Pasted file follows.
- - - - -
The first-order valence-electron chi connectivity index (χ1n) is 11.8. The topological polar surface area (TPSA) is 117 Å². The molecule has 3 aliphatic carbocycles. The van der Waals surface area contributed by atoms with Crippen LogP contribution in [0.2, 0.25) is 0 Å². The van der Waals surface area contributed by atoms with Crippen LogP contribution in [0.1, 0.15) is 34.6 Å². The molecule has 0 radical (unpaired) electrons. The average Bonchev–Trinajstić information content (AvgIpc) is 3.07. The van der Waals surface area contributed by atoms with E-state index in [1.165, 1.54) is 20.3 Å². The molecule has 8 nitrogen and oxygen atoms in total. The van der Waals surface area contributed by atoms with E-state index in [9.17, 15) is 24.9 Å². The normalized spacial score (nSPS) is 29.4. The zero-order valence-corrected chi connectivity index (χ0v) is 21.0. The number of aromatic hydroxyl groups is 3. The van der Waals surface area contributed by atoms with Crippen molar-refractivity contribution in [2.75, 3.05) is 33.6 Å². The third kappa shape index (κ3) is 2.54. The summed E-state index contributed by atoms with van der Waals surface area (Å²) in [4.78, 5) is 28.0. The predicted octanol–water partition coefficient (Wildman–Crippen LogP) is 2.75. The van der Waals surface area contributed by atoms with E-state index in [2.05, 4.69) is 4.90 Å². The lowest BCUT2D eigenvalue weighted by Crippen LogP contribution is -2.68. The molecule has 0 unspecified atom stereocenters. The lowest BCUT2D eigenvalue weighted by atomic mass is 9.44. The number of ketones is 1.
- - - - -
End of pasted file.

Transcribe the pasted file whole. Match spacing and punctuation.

The first-order valence-electron chi connectivity index (χ1n) is 11.8. The topological polar surface area (TPSA) is 117 Å². The molecule has 3 aliphatic carbocycles. The van der Waals surface area contributed by atoms with Crippen LogP contribution in [0.2, 0.25) is 0 Å². The van der Waals surface area contributed by atoms with Crippen LogP contribution in [0.1, 0.15) is 34.6 Å². The molecule has 0 radical (unpaired) electrons. The average Bonchev–Trinajstić information content (AvgIpc) is 3.07. The van der Waals surface area contributed by atoms with E-state index in [1.165, 1.54) is 20.3 Å². The molecule has 8 nitrogen and oxygen atoms in total. The van der Waals surface area contributed by atoms with E-state index in [9.17, 15) is 24.9 Å². The normalized spacial score (nSPS) is 29.4. The zero-order valence-corrected chi connectivity index (χ0v) is 21.0. The number of aromatic hydroxyl groups is 3. The van der Waals surface area contributed by atoms with Crippen molar-refractivity contribution in [2.75, 3.05) is 33.6 Å². The third kappa shape index (κ3) is 2.54. The summed E-state index contributed by atoms with van der Waals surface area (Å²) in [4.78, 5) is 28.0. The predicted octanol–water partition coefficient (Wildman–Crippen LogP) is 2.75. The van der Waals surface area contributed by atoms with E-state index in [2.05, 4.69) is 4.90 Å². The lowest BCUT2D eigenvalue weighted by Crippen LogP contribution is -2.68. The molecule has 0 unspecified atom stereocenters. The lowest BCUT2D eigenvalue weighted by atomic mass is 9.44. The number of ketones is 1.